BARRA factor method treats the observed asset specific fundamentals as the factor betas $\beta_i$, and estimates the factor $f_t$ at each time index $t$ via regression. Fama and French construct their factors based on hedge portfolio which depend on the fundamentals. For BARRA factor model $$\widetilde{\pmb{r}}_t = \pmb{\beta} \pmb{f}_t+\pmb{\epsilon}_t,$$ where $\widetilde{\pmb{r}_t}$ is the mean-corrected returns. We need WLS setup since the regression is not homogeneous, the estimate would be $$\hat{\pmb{f}_t}=(\beta D^{-1}\beta^T)^{-1}(\beta D^{-1}\beta^T\widetilde{r_t}).$$ We estimate the diagonal covariance matrix of errors from OLS first and then use it to estimate the factors using WLS equation. Cross-correlations in errors are ignored. The diagonal covariance matrix of final errors $\hat{D_g}$ and the covariance matrix of estimated factor realizations $\hat{\Sigma}$ can be used to derive the covariance matrix of the original returns as $$Cov(r_t)=\beta\hat{\Sigma}_f\beta^T+\hat{D_g}.$$ In practice, the sample mean or returns are not different from zero, so one may not need to remove the sample mean before fitting the BARRA factor model.

Fama-French approach used a two-step procedure. First, they sorted the assets based on the value of three fundamentals (market excess returns, small vs big cap, value vs growth stocks). They formed the hedge portfolio which is long top quintile and short the bottom quintile. The observed return on this hedge portfolio is the factor realization for the given asset. Finally, given the factor realizations calculate betas using regression.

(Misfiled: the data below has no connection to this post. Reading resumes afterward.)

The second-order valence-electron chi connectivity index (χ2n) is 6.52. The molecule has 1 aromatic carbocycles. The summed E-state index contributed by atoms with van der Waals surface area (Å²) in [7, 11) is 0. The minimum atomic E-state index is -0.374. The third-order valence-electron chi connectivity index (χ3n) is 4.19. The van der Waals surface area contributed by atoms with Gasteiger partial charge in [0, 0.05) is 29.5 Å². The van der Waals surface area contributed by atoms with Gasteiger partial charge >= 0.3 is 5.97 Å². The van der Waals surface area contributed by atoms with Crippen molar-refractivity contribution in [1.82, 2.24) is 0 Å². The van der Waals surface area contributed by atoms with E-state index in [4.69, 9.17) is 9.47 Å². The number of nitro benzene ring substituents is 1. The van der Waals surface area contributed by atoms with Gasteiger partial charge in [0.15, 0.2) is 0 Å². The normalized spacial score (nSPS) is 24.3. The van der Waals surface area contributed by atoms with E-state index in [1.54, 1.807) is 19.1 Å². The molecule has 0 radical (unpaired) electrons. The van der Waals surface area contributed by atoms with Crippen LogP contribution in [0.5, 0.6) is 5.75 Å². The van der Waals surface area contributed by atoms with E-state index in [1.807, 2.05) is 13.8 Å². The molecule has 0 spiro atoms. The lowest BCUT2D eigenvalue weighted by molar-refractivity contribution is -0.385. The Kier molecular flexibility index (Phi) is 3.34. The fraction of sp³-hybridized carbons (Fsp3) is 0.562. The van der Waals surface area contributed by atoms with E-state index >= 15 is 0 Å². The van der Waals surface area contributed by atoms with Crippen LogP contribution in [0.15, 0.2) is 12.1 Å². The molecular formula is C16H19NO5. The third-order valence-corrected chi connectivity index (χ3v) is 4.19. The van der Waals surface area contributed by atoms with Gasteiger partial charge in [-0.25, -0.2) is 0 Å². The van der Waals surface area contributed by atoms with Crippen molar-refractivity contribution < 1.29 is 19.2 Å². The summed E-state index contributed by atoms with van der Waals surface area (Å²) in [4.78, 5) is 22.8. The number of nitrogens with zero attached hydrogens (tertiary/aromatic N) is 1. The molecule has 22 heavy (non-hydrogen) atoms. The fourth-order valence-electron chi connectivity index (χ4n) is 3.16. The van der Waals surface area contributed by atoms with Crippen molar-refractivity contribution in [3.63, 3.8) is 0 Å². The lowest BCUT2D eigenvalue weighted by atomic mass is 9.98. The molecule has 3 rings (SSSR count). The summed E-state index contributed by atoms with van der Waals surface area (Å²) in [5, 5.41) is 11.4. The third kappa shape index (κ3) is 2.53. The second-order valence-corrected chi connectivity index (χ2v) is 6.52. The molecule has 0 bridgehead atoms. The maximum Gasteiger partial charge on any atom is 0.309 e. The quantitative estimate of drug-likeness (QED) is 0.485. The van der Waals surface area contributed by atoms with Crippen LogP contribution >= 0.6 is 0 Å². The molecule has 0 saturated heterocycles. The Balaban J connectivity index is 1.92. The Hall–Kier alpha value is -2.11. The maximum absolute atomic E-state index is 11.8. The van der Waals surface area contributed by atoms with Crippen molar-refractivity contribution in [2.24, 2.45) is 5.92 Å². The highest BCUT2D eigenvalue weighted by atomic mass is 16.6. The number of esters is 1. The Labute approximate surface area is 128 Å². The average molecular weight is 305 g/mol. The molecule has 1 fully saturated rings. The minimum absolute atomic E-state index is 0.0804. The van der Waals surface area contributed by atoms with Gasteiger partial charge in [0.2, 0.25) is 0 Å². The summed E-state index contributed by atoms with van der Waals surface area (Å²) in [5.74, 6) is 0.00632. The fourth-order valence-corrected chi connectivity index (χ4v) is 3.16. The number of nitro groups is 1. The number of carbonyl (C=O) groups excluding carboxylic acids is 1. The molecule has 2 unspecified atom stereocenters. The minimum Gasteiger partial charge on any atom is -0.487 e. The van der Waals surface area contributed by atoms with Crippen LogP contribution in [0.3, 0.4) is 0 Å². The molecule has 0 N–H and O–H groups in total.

Principal component analysis

We look to find linear combinations which explain the most variance and are orthogonal to each other, with weights summing to one. This is done on covariance or correlation matrix which are non-negative definite and hence have spectral decomposition. For covariance matrix the variance explained is $\lambda_i/\sum \lambda$, which becomes $\lambda_i/k$ for a correlation matrix, since $Tr(\rho_r)=k$.

Statistical factor analysis

The aim is to identify a few factors that can account for most of the variations in the covariance or correlation matrix of the data. The assumption of no serial correlations is all right for low frequency data but not accurate for higher frequencies. Serial correlations should first be removed parametrically. We then construct orthogonal factor model. Since both the loadings and the factors are unobservable it is different from other factor models. For the Statistical factor model $r_t - \mu = \beta f_t + \epsilon_t$, we have the assumptions $E[f_t]=0$, $Cov[f_t]=\pmb{I}_m$, $E[\epsilon_t]=0$, $Cov[\epsilon_t]=D=diag(\sigma^2_1,...,\sigma^2_k)$ and $E[f_t\epsilon^T]=0$. These are not uniquely determined. This can be estimated either using Principal Component Method or Maximum Likelihood estimation, with specified $k$. Factor rotation can be used for interpretation using varimax criteria.

Left out sections: 9.6